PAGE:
An exception is a special kind of object, an instance of the class Exception or a descendant of that class that represents some kind of exceptional condition; it indicates that something has gone wrong. When this occurs, an exception is raised or thrown. By default, Ruby programs terminate when an exception occurs. But it is possible to declare exception handlers. An exception handler is a block of code that is executed if an exception occurs during the execution of some other block of code. Raising an exception means stopping normal execution of the program and transferring the flow-of-control to the exception handling code where you either deal with the problem that's been encountered or exit the program completely.
Want to write better code? Check out our free transaction tracing tool, Prefix! Exceptions are a commonly used feature in the Ruby programming language. The Ruby standard library defines about 30 different subclasses of exceptions, some of which have their own subclasses. The exception mechanism in Ruby is very powerful but often misused. This article will discuss the use of exceptions and show some examples of how to deal with them.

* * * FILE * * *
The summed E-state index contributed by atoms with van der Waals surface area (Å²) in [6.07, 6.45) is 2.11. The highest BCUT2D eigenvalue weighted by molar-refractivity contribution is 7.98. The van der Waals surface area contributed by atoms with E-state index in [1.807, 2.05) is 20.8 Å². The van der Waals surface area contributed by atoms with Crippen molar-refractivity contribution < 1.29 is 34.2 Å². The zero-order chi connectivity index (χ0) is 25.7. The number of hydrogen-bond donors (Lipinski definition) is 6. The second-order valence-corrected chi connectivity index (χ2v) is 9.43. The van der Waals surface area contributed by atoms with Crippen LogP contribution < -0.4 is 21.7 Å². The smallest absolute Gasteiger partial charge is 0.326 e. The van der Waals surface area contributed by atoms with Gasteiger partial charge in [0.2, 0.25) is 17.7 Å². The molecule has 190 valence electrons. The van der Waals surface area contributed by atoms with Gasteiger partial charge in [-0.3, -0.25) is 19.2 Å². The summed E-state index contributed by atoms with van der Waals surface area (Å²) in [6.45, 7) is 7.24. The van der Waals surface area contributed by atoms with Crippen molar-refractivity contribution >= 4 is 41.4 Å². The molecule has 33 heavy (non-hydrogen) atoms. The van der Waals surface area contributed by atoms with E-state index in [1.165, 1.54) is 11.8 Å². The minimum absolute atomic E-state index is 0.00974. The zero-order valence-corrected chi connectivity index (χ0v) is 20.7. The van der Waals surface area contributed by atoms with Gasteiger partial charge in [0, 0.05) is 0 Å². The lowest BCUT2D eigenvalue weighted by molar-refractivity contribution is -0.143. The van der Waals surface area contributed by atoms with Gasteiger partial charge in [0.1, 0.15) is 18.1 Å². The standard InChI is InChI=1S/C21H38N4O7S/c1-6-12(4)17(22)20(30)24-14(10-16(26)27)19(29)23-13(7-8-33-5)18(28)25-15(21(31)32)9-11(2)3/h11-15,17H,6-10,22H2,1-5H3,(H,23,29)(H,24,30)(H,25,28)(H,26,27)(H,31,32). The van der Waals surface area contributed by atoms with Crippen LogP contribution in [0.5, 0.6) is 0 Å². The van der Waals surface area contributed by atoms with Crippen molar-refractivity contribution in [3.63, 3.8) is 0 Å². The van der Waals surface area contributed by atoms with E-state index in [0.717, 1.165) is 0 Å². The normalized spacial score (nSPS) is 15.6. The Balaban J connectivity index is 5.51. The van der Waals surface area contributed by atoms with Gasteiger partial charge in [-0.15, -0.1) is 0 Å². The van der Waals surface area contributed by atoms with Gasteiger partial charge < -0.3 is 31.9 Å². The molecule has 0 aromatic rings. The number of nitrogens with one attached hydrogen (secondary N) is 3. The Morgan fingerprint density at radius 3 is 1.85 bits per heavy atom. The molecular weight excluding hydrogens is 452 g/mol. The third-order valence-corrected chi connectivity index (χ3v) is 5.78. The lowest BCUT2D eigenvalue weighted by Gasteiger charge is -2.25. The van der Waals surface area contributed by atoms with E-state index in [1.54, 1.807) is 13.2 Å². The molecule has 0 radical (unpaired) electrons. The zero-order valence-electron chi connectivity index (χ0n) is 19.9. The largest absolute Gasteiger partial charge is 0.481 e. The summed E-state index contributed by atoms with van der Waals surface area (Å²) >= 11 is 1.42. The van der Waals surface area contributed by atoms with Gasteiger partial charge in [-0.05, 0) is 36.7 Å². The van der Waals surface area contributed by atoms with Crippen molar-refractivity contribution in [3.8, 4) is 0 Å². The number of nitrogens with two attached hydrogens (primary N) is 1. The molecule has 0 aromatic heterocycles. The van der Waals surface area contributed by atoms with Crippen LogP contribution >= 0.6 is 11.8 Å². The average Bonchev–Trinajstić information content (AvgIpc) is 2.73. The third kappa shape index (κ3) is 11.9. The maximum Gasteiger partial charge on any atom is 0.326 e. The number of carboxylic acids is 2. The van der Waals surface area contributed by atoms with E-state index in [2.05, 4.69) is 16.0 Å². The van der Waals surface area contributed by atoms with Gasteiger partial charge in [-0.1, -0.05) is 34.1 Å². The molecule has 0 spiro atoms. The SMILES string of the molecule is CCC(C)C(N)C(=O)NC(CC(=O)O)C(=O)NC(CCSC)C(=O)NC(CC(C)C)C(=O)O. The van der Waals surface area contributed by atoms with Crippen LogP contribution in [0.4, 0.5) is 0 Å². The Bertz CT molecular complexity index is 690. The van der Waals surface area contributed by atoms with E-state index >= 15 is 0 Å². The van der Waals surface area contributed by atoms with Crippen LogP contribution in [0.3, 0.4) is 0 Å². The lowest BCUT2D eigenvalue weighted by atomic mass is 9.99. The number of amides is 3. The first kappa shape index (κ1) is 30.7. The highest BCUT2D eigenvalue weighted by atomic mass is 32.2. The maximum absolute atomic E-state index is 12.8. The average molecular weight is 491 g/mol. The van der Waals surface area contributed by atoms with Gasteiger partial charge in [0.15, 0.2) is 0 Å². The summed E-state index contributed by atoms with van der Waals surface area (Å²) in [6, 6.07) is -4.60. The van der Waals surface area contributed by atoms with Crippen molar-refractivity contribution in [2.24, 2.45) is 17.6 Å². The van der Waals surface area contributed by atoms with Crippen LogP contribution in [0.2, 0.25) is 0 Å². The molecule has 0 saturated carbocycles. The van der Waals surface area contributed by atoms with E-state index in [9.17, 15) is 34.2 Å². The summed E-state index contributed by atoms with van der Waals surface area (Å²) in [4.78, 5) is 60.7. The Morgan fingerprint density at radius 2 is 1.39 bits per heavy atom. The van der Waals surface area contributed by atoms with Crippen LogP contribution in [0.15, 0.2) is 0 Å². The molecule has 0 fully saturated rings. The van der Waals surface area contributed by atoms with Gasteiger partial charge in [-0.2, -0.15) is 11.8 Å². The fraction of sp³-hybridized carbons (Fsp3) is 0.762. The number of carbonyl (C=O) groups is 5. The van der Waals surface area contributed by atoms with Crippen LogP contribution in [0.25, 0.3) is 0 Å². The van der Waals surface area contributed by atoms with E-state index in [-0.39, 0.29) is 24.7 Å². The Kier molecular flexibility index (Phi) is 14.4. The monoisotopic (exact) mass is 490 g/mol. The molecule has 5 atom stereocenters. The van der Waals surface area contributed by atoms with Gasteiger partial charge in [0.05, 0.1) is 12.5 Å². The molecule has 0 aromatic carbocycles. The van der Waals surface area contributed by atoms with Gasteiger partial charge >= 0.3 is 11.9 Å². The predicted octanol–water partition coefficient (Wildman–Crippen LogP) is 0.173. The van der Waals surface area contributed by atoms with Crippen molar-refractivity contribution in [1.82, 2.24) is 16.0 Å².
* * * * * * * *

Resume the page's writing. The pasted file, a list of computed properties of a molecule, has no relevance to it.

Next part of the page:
Resume code execution after an exception has been thrown can be very useful in several different scenarios i. First we define our exception class can be global — defined in DDIC or locally defined. Nothing special needs to be specified here. Here follows a demo program that calls the division operation in both resumable and non-resumable form:. This article has been taken from my blog at oprsteny.
So far we're been developing code in Pleasantville, a wonderful place where nothing ever, ever goes wrong. Every library call succeeds, users never enter incorrect data, and resources are plentiful and cheap. Well, that's about to change. Welcome to the real world!